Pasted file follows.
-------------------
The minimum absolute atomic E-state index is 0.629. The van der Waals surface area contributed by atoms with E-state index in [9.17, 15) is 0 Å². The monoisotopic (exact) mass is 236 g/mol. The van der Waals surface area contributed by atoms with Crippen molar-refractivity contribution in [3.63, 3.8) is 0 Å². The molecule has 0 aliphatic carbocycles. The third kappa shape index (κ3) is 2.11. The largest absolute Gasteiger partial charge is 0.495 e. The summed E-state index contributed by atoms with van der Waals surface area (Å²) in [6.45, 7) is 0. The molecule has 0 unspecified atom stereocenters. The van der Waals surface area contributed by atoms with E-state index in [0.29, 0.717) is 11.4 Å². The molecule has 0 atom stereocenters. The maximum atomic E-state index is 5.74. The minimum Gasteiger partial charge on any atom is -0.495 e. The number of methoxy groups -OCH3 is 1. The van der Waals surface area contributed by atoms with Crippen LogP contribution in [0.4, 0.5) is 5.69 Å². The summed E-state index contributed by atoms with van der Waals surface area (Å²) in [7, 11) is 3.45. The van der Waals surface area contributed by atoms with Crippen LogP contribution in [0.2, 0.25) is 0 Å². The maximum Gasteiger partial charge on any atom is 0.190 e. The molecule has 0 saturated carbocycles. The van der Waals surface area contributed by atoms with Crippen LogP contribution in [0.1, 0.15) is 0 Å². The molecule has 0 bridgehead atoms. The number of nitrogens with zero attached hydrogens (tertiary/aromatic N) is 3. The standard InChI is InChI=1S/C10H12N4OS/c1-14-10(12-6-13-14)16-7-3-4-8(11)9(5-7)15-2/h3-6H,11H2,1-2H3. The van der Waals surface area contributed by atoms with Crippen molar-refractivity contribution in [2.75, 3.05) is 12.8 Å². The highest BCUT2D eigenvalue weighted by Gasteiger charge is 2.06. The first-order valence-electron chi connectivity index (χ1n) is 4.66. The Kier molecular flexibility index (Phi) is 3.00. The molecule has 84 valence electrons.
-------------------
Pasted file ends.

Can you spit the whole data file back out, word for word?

The minimum absolute atomic E-state index is 0.629. The van der Waals surface area contributed by atoms with E-state index in [9.17, 15) is 0 Å². The monoisotopic (exact) mass is 236 g/mol. The van der Waals surface area contributed by atoms with Crippen molar-refractivity contribution in [3.63, 3.8) is 0 Å². The molecule has 0 aliphatic carbocycles. The third kappa shape index (κ3) is 2.11. The largest absolute Gasteiger partial charge is 0.495 e. The summed E-state index contributed by atoms with van der Waals surface area (Å²) in [6.45, 7) is 0. The molecule has 0 unspecified atom stereocenters. The van der Waals surface area contributed by atoms with E-state index in [0.29, 0.717) is 11.4 Å². The molecule has 0 atom stereocenters. The maximum atomic E-state index is 5.74. The minimum Gasteiger partial charge on any atom is -0.495 e. The number of methoxy groups -OCH3 is 1. The van der Waals surface area contributed by atoms with Crippen LogP contribution in [0.4, 0.5) is 5.69 Å². The summed E-state index contributed by atoms with van der Waals surface area (Å²) in [7, 11) is 3.45. The van der Waals surface area contributed by atoms with Crippen LogP contribution in [0.2, 0.25) is 0 Å². The maximum Gasteiger partial charge on any atom is 0.190 e. The molecule has 0 saturated carbocycles. The van der Waals surface area contributed by atoms with Crippen LogP contribution in [0.1, 0.15) is 0 Å². The molecule has 0 bridgehead atoms. The number of nitrogens with zero attached hydrogens (tertiary/aromatic N) is 3. The standard InChI is InChI=1S/C10H12N4OS/c1-14-10(12-6-13-14)16-7-3-4-8(11)9(5-7)15-2/h3-6H,11H2,1-2H3. The van der Waals surface area contributed by atoms with Crippen molar-refractivity contribution in [2.75, 3.05) is 12.8 Å². The highest BCUT2D eigenvalue weighted by Gasteiger charge is 2.06. The first-order valence-electron chi connectivity index (χ1n) is 4.66. The Kier molecular flexibility index (Phi) is 3.00. The molecule has 84 valence electrons.